Fluctuations in the intensity and duration of solar energy in a particular area determine that area’s seasons. These fluctuations are dictated by the way the Earth is tilted on its axis, as oriented to the Sun. With respect to the plane of rotation around the sun, the Earth slants at a 23.5-degree angle, meaning that at certain points during its orbit, the Northern Hemisphere faces the sun more so than the Southern Hemisphere, and vice versa. For example, at the summer solstice, the Northern Hemisphere faces the sun at maximum tilt, so the sun’s rays strike 23.5 degrees north latitude -- the Tropic of Cancer -- at a 90-degree angle. Whichever hemisphere tilts further toward the sun receives a larger percentage of solar radiation than the opposing hemisphere. The former hemisphere experiences summer at this time, while the latter experiences winter. In the hemisphere experiencing summer, the sun rises higher in the sky and is more intense; its rays strike the ground at a higher angle than in the hemisphere experiencing winter. This explains why the risk of sunburn is greatest in summertime. It also explains why temperatures are warmest in summertime, since the sun delivers heat energy.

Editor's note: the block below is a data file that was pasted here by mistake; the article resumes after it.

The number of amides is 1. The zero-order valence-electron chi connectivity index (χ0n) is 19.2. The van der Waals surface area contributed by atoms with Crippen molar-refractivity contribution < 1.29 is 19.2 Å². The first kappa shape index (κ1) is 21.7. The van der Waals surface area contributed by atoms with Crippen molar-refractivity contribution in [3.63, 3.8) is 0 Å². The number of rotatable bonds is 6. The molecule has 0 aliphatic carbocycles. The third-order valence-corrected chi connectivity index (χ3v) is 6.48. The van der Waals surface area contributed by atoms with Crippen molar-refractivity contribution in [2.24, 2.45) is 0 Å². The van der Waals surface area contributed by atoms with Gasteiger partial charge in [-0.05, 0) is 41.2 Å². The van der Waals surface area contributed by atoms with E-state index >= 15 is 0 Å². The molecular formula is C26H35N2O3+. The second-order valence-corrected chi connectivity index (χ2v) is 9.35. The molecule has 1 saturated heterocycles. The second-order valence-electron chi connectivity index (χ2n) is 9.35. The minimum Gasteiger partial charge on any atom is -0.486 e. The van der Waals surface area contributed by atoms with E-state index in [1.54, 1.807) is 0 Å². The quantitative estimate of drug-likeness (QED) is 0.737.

Time of Day

Regardless of latitude or time of year, the sun’s angle reaches closest to 90 degrees -- and is therefore at its most intense -- at the midpoint of the day: noon. At this time, the sun is said to have attained its zenith, or highest point. During daylight saving time, the sun is at its greatest angle and most intense at 1 p.m., due to the manmade one-hour offset from true solar time. 

The sun’s rays in summer (b) and winter (c).

In summer, the sun appears high in the sky, and its rays hit Earth more directly, spreading out less. In winter, the sun appears low in the sky, and its rays spread out over a much wider area, becoming less effective at heating the ground. 

The real answer to the question of what causes variations in insolation lies with two major phenomena that vary regularly for a given position on Earth as our planet rotates on its axis and revolves around the sun: the duration of daylight and the angle of the solar rays. The amount of daylight controls the duration

of solar radiation, and the angle of the sun’s rays directly affects the intensity of the solar radiation received.


Solar Maximum condition: global, noon sunlight, at normal incidence, on the summer solstice

Locations at lower latitudes receive stronger and more direct sunlight than locations near the poles.  

That concludes this learning experience at Textile U. Although this was one of our more technical curriculum, we hope you enjoyed it, and feel brighter for the experience.